If there were a Nobel Prize for laundry service, the Racine County Board would have awarded it Monday to Superior Health Linens.
The board's Health and Human Development Committee/Ridgewood Care Center Trustees finally had "Laundry service/Superior Linen" on its meeting agenda -- after resisting doing so for months -- and members spent much of this months' 35-minute meeting extolling the virtues of the laundry company that had been accused of mingling clean and dirty linens, and that was just awarded its professional accreditation some 10 months after signing a contract that indicated it already had it -- at least until the county wrote that provision out of the contract four months ex post facto.
But all that was forgotten and forgiven Monday, as County Board members, a longtime Ridgewood resident, and the facility's administrator all provided testimonials about Superior Health Linens' service, its plant's efficiency, its workers' professionalism in their new uniforms... it went on and on.
The love fest was so hot and heavy one was tempted to tell them all to get a room...
The meeting began with a short statement during the three minutes set aside for "Citizen Comments" by District 3 Supervisor Diane Lange, who has been trying to get Superior Health Linens on the agenda for a 30-minute discussion since March. She settled Monday, not happily, for a short statement decrying the committee's refusal to allow her to bring the matter up since February. "The process needs to be addressed," she said, but agreed that it is a "good thing" that Superior has achieved accreditation.
John Shultz, a Ridgewood resident since 1981, said linens used to be stained, and sometimes there had been shortages, but since Superior Health Linens got the laundry contract four years ago "there's never been a shortage of linens, there's been plenty; everything's been fine."
Fran Petrick, Ridgewood administrator, said, "I've made two unannounced visits to Superior's plant; I brought my infection control nurse to the plant. I was really pleased the last time we went; I saw many changes. I didn't see any problems with cross-contamination. I have absolutely no problem with their service."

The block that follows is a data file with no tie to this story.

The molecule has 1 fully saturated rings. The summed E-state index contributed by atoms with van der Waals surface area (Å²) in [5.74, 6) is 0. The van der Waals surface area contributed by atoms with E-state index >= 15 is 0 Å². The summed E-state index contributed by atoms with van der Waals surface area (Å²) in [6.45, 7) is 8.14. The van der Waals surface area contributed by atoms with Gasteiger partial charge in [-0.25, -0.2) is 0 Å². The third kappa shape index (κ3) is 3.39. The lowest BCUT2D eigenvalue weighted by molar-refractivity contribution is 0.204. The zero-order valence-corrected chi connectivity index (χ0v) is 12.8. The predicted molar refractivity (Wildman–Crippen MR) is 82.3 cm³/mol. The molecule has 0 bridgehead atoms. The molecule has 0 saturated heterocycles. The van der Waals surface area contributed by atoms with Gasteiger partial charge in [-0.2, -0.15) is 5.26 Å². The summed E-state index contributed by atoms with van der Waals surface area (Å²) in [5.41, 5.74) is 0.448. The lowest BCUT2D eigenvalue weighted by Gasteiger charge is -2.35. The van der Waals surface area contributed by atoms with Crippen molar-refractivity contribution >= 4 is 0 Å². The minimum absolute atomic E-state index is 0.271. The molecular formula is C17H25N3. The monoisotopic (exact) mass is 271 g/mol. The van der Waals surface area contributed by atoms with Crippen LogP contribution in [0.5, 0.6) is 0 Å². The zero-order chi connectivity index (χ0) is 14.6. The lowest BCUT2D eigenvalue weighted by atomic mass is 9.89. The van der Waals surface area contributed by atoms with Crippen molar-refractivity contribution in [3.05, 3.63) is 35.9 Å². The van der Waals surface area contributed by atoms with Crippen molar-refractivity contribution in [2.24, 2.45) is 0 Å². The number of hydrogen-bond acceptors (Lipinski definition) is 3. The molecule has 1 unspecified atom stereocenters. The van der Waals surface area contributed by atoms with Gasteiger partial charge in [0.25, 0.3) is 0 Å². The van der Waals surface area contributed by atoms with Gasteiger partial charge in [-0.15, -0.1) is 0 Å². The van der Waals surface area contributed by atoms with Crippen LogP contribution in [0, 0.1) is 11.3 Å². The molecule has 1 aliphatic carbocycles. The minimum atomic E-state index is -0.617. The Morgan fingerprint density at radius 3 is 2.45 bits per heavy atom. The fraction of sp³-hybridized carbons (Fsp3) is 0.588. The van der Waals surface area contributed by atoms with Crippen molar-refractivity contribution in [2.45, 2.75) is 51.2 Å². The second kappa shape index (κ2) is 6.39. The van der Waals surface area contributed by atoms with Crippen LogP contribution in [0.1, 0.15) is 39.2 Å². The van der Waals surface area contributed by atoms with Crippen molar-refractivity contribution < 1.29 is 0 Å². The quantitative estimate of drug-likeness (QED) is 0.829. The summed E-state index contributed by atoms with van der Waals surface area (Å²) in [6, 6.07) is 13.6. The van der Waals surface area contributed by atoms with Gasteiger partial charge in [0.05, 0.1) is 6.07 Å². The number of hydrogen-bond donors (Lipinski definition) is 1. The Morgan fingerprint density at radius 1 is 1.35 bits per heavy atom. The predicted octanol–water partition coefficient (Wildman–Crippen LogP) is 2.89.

District 19 Supervisor Joseph F. Bellante, Jr., who when he was Ridgewood board chairman in March cancelled a scheduled meeting on the controversy because County Executive Bill McReynolds couldn't attend, said "I visited the plant in February. From a layman's perspective, I have no problems."
District 2 Supervisor Gaynell Dyess described her visit to Superior's Milwaukee plant this way: "I was so impressed. It was super. I feel it's a great place."
District 14 Supervisor Michael J. Miklasevich, the new Ridgewood trustees' chair, said the two issues are the quality of the product provided residents, and the price the county pays for the service. "Both are being addressed," he said.
The meeting was also attended by Superior's president and CEO, Scott Reppert, who said his company has 170 employees, serves 45% nursing homes and 55% hospitals and recently engineered a buyout of the company, with employees participating in the purchase. The company is growing at a 10% clip, he said, and has plans to build a new plant, in addition to the ones it now operates in Madison and Milwaukee. "We try to say current with standards," he said.
The committee broke protocol and permitted Lange to speak during its discussion of Superior, and she said she was pleased that supervisors were able to visit the plant, and "there's a reason why we want to be sure they run a safe operation." She said she had hoped to bring a speaker with "specialized information" about linen service to the meeting. Later she elaborated: "These are not red bugs you can see. I wanted them to hear from a national expert in cleanliness and contamination. Laymen can't see this. I'm glad they went; it seems things are better, which is a good thing. But I still have problems with the process. A supervisor should be able to speak on issues."
In other business, Petrick disclosed that patient counts at Ridgewood are up -- the facility had 235 admissions in the second quarter of the year, more than it had in all of 2004 -- and both private pay and Medicare patients are above budgeted levels. In addition, some $750,000 above what had been budgeted has been received from the state, putting the budget in good shape.
County Executive Bill McReynolds said he hears good things -- "People come up to me to say they were so happy with the facility. I think you're going to see even greater demand." He also said he will get the county to provide a closed circuit TV system to monitor the parking lot, for safety. "It won't cost a real lot of money," he said. "You used to have it, but it became obsolete."